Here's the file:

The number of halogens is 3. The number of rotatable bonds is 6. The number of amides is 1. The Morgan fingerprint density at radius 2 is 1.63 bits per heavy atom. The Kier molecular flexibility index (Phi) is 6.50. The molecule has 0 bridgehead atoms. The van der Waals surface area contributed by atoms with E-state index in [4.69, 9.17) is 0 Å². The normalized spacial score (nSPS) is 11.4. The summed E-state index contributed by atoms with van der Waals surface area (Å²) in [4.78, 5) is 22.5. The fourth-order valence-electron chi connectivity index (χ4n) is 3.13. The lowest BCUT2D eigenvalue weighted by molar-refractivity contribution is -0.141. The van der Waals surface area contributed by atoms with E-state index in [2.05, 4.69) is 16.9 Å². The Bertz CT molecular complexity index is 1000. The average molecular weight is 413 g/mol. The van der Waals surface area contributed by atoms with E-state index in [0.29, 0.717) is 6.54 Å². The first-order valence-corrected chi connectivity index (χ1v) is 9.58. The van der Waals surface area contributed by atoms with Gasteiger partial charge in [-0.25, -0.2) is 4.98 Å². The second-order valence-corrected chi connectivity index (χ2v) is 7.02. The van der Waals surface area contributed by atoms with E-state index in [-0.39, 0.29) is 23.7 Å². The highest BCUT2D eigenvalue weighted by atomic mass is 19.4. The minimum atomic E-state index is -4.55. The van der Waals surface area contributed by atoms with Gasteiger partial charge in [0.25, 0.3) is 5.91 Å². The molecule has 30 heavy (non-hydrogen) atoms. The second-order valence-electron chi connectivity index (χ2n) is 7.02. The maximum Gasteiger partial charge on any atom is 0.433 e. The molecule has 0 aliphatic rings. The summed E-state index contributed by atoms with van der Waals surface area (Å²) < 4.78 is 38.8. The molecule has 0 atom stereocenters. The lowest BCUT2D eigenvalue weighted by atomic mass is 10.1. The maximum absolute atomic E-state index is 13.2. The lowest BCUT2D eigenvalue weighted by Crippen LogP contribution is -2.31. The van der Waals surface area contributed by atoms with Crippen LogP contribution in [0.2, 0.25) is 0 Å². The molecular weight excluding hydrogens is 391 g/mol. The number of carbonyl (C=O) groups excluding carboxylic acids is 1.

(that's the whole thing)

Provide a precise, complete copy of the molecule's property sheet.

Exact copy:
The number of halogens is 3. The number of rotatable bonds is 6. The number of amides is 1. The Morgan fingerprint density at radius 2 is 1.63 bits per heavy atom. The Kier molecular flexibility index (Phi) is 6.50. The molecule has 0 bridgehead atoms. The van der Waals surface area contributed by atoms with E-state index in [4.69, 9.17) is 0 Å². The normalized spacial score (nSPS) is 11.4. The summed E-state index contributed by atoms with van der Waals surface area (Å²) in [4.78, 5) is 22.5. The fourth-order valence-electron chi connectivity index (χ4n) is 3.13. The lowest BCUT2D eigenvalue weighted by molar-refractivity contribution is -0.141. The van der Waals surface area contributed by atoms with E-state index in [2.05, 4.69) is 16.9 Å². The Bertz CT molecular complexity index is 1000. The average molecular weight is 413 g/mol. The van der Waals surface area contributed by atoms with E-state index in [0.29, 0.717) is 6.54 Å². The first-order valence-corrected chi connectivity index (χ1v) is 9.58. The van der Waals surface area contributed by atoms with Gasteiger partial charge in [-0.25, -0.2) is 4.98 Å². The second-order valence-corrected chi connectivity index (χ2v) is 7.02. The van der Waals surface area contributed by atoms with E-state index in [-0.39, 0.29) is 23.7 Å². The highest BCUT2D eigenvalue weighted by atomic mass is 19.4. The minimum atomic E-state index is -4.55. The van der Waals surface area contributed by atoms with Gasteiger partial charge in [0.25, 0.3) is 5.91 Å². The molecule has 30 heavy (non-hydrogen) atoms. The second-order valence-electron chi connectivity index (χ2n) is 7.02. The maximum Gasteiger partial charge on any atom is 0.433 e. The molecule has 0 aliphatic rings. The summed E-state index contributed by atoms with van der Waals surface area (Å²) < 4.78 is 38.8. The molecule has 0 atom stereocenters. The lowest BCUT2D eigenvalue weighted by atomic mass is 10.1. The maximum absolute atomic E-state index is 13.2. The lowest BCUT2D eigenvalue weighted by Crippen LogP contribution is -2.31. The van der Waals surface area contributed by atoms with Crippen LogP contribution in [0.2, 0.25) is 0 Å². The molecular weight excluding hydrogens is 391 g/mol. The number of carbonyl (C=O) groups excluding carboxylic acids is 1.